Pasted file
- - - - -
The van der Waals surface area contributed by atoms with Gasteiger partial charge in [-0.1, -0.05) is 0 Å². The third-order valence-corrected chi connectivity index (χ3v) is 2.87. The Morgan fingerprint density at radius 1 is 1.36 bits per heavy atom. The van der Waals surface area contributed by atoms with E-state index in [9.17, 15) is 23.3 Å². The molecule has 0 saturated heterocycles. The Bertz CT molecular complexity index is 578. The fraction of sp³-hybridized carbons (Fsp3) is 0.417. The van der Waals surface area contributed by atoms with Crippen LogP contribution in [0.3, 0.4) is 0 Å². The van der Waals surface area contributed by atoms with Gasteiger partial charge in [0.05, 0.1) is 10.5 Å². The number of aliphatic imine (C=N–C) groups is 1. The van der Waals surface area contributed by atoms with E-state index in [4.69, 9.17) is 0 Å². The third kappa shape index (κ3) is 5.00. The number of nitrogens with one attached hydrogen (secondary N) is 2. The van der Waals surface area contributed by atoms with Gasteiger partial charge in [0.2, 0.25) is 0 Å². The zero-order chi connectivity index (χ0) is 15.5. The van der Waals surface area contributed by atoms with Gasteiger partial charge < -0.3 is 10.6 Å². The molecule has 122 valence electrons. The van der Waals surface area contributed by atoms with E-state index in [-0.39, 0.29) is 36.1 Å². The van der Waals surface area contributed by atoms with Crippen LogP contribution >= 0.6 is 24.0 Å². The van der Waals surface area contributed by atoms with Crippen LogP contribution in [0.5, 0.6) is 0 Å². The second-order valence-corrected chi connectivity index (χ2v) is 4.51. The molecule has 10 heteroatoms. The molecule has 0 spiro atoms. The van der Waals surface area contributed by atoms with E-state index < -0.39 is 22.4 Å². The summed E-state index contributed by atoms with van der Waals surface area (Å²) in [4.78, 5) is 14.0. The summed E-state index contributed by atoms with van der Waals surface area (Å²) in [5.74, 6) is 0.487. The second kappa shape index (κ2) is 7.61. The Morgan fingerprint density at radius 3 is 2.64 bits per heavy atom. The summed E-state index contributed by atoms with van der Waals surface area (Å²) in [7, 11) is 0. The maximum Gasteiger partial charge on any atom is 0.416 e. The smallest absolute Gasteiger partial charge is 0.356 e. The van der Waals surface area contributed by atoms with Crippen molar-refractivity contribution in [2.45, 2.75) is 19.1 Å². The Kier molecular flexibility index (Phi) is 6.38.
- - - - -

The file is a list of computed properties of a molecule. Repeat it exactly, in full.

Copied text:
The van der Waals surface area contributed by atoms with Gasteiger partial charge in [-0.1, -0.05) is 0 Å². The third-order valence-corrected chi connectivity index (χ3v) is 2.87. The Morgan fingerprint density at radius 1 is 1.36 bits per heavy atom. The van der Waals surface area contributed by atoms with E-state index in [9.17, 15) is 23.3 Å². The molecule has 0 saturated heterocycles. The Bertz CT molecular complexity index is 578. The fraction of sp³-hybridized carbons (Fsp3) is 0.417. The van der Waals surface area contributed by atoms with Crippen LogP contribution in [0.3, 0.4) is 0 Å². The van der Waals surface area contributed by atoms with Gasteiger partial charge in [0.05, 0.1) is 10.5 Å². The number of aliphatic imine (C=N–C) groups is 1. The van der Waals surface area contributed by atoms with E-state index in [4.69, 9.17) is 0 Å². The third kappa shape index (κ3) is 5.00. The number of nitrogens with one attached hydrogen (secondary N) is 2. The van der Waals surface area contributed by atoms with Gasteiger partial charge in [0.2, 0.25) is 0 Å². The zero-order chi connectivity index (χ0) is 15.5. The van der Waals surface area contributed by atoms with Gasteiger partial charge < -0.3 is 10.6 Å². The molecule has 122 valence electrons. The van der Waals surface area contributed by atoms with E-state index in [-0.39, 0.29) is 36.1 Å². The van der Waals surface area contributed by atoms with Crippen LogP contribution >= 0.6 is 24.0 Å². The van der Waals surface area contributed by atoms with Crippen LogP contribution in [0.5, 0.6) is 0 Å². The second-order valence-corrected chi connectivity index (χ2v) is 4.51. The molecule has 10 heteroatoms. The molecule has 0 spiro atoms. The van der Waals surface area contributed by atoms with E-state index < -0.39 is 22.4 Å². The summed E-state index contributed by atoms with van der Waals surface area (Å²) in [4.78, 5) is 14.0. The summed E-state index contributed by atoms with van der Waals surface area (Å²) in [5.74, 6) is 0.487. The second kappa shape index (κ2) is 7.61. The Morgan fingerprint density at radius 3 is 2.64 bits per heavy atom. The summed E-state index contributed by atoms with van der Waals surface area (Å²) in [7, 11) is 0. The maximum Gasteiger partial charge on any atom is 0.416 e. The smallest absolute Gasteiger partial charge is 0.356 e. The van der Waals surface area contributed by atoms with Crippen molar-refractivity contribution in [2.45, 2.75) is 19.1 Å². The Kier molecular flexibility index (Phi) is 6.38.